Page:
Toyota Rebate vs. Special Financing

What is the best way to get the best savings when buying a car? Toyota Motor Sales and Toyota Financial Services  have announced huge savings on rebates or special financing rates.  The question arises, which one do I choose? When trying to figure this out, you first need to know how you are paying for the vehicle. Are you a cash buyer or would you prefer payments? Something else to consider is what type of vehicle you are buying and how good are the incentives? Let’s face it, an automobile is a depreciating asset which you want to purchase at the least cost.

We’ll take a 2008 Toyota Tundra for an example at an average MSRP of $35,000.00. Right now you can take a $3,000 rebate from Toyota right off the top and any off the MSRP you can negotiate. So we make a deal and we give you a $1,500 discount on top of the rebate which allows you to buy the truck for $30,500. Adding Boulder city tax as an example for a grand total of $33,592.58. If you were going to write a check for this truck, you may be done and down the road, but in financing, there are many other factors to consider.

Using an average interest rate of 6.5% your payments would $659.00 for 60 months, your finance charge is $5,949.22, and your total amount paid at the end of 60 months is $39,541.80.

Using the same sales price with Toyota’s 0.0% interest, your payments are $610.00 for 60 months, and your total of payments comes to $36,592.58. Your total savings is $2949.22 even though your amount financed is higher, thanks to 0.0%! Even if you are a cash buyer earning only 1% on your money in the bank, it makes more sense to borrow Toyota’s money for free and keep your money from depreciating. In this case, it is better to take the 0.0% financing.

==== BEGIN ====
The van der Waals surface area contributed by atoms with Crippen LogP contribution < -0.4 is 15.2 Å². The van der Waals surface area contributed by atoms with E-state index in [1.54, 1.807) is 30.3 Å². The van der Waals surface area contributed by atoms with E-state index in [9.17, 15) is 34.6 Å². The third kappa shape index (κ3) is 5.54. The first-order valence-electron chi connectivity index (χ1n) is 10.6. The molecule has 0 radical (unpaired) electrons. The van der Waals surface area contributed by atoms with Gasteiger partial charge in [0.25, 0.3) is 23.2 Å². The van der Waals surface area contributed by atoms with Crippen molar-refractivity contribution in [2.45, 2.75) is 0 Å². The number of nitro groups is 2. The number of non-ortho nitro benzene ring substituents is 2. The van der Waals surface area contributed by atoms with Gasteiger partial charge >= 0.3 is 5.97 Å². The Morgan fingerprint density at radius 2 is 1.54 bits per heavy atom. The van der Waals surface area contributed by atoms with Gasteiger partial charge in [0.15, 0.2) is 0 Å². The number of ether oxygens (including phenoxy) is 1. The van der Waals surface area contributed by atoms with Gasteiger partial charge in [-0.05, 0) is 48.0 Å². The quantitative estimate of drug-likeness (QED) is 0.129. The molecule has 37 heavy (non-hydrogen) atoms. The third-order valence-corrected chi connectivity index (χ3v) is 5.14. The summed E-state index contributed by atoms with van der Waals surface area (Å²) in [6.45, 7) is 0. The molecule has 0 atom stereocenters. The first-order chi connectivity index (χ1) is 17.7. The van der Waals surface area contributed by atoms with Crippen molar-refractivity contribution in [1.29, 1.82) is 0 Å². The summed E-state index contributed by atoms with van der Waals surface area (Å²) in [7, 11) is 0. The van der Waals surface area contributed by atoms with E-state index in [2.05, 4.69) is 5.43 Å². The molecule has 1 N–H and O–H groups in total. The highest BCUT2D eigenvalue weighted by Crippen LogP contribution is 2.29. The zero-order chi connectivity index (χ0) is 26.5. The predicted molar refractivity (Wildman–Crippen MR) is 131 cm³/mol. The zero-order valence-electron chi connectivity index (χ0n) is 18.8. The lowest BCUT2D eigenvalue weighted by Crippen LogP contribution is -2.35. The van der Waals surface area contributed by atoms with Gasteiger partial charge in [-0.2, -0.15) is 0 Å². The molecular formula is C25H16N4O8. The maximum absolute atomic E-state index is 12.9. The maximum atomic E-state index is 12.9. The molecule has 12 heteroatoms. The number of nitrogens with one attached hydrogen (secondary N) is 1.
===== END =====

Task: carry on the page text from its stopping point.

When is it a good time to take the rebate instead? It is a good question considering the average vehicle will depreciate around 50% after 3 years of ownership. The simplest answer would be that if the rebate(s) were enough to lower the price of the vehicle to less than the total amount of payments by using the special rate, take the rebate. If not, the lower financing rates would be the better choice.

These are just several scenarios. There are many other situations that may work for you or other people. If you have any comments, we appreciate them and welcome any opportunity to help you through any situation you may have.

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3 Responses

  1. Wow, the only person that knows about the topic well enough to write a good post about it. I love what you did with this, keep it up bud.

  2. Tamala, I apologize for the slow response. Have you found a car yet?

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